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Review: Shadowrise by Tad Williams

Since the dawn of the fantasy genre, which should properly be attributed to J.R. R. Tolkien, there have been many, many attempts by many authors to replicate what he did. Sure there has been many fantasy books published before and after, but most were more magical realism –setting them in our world, and then adding fantasy elements (such as the King Arthur stories, or even Homer’s The Odyssey) – than what Tolkien created with his The Lord of the Rings. He was the first World Builder, outside of science fiction, who created a universe so different, with new words, new phrases and new creatures. Sure, these  stories were basically retelling of ancients myths most of learned about in school, with their battle between good and evil , but to create a world filled with so many new things, with so many new cities, religions, people it seemed the author was more invested in what he or she was doing than other genres. This, amongst many others, is why I think fans love fantasy novels.

And like many authors of this genre, even Tolkien could not finish his tales of hobbits and wizards and dragons in three volumes.

This brings me to Tad Williams.

Williams broke into the fantasy realm back in 1988 (the 80s was the true renaissance period when fantasy novels finally broke free from the cult status they had after The Lord of Rings hit big in the middle 1960s and early 70s. It was the decade of Terry Brooks, David Eddings, Stephen R. Donaldson, Katherine Kurtz and Barbara Hambly) with his trilogy Memory, Sorrow and Thorn. It was big, ambitious and unabashedly Tolkien-esque.  He succeeded in getting the first two books out, but when trying to conclude it, he realized there was much more material than he first thought, and because the way the story was constructed, he felt he could not just edit things out. So, when the last book was released 3 years after book two, it was 1,100 pages long. However, when released in paperback, the last volume had to be split in two.

Williams faced the same dilemma with his Shadowmarch series, where he states in volume three (released in March 2010, and which was supposed to be the last one) that his distrust of planning meant it became inevitable that he could not wrap up all of the threads in just three books.

So Shadowrise can be seen as either part one of the two-part finale, or the third out of four books. And at well over 550 pages, one could see why Williams thought he needed to split the series anyways. And, from my point of view, there was little I could see he could’ve cut.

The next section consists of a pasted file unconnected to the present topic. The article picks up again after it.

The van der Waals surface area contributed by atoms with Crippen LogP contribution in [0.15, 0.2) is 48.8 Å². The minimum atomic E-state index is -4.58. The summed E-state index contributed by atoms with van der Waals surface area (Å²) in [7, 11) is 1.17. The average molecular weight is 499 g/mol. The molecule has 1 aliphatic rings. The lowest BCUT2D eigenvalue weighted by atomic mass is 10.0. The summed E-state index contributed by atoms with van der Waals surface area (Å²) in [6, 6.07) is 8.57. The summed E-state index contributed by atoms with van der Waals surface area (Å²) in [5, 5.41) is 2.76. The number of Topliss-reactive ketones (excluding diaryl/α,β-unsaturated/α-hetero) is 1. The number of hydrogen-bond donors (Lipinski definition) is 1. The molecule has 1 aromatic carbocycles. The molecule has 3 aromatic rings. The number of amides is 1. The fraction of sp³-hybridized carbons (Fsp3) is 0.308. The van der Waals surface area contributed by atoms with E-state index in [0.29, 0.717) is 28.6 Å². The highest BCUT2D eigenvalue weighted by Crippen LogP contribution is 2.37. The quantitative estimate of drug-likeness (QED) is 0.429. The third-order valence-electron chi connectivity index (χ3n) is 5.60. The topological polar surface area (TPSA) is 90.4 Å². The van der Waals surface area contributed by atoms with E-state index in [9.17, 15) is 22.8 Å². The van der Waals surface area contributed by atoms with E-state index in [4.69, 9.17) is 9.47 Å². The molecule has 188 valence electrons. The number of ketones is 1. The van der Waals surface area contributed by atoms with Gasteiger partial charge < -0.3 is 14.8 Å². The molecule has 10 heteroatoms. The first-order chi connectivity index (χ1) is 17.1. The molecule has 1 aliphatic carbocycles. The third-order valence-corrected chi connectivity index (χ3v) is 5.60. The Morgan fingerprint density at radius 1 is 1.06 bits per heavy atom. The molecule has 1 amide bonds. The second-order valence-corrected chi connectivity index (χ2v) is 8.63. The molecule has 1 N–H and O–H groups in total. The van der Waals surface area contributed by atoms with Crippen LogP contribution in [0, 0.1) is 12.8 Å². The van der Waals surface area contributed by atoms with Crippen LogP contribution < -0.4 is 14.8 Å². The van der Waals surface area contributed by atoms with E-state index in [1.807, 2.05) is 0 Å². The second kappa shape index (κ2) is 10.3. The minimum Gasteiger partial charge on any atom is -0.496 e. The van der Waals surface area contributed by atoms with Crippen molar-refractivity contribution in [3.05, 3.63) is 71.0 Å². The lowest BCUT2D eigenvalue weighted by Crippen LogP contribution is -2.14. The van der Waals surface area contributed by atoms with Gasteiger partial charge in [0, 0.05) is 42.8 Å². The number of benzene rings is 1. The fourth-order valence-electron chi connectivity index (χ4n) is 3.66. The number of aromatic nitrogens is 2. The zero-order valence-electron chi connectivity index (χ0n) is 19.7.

This third volume continues the story of the Southmarch and its royal family, now spread out through the land of Eion. The Kings son Barrick is lost behind the Shadowline with only the talking raven Skurn for company (and who thankfully seems to finally be leaving all that self-pity behind). His twin sister Briony is facing courtly intrigue as she continues to find allies to relieve her besieged home. Then there is Ferras Vansen, Captain of the Royal Guard who delivered back to the Funderling town below Southmarch Castle, who, along with Chertz and the other Funderlings, must counter the subterranean incursions of the Qar. The enigmatic boy Flint, whose behavior grows ever-stranger; the increasingly erratic Autarch of Xis, who is coming ever closer to Southmarch on a mission only he understands; his unwilling wife Qinnitan, on the run, and many other characters besides.

With this third book, the Shadowmarch series becomes more complex and Williams takes great effort to fit all the pieces together. And unlike the Robert Jordan’s Wheel of Time series, he seems to have a better handle on his characters, multiple as they may seem (and while there are a lot of characters to keep straight, you don’t need the scorecard that should come with every Jordan novel) and he easily moves the story forward. So while it intricate, it’s never boring.

Tad Williams fantasy World Building technics are at his height with this series and I look forward to volume 4, Shadowheart, which was released in November of last year.

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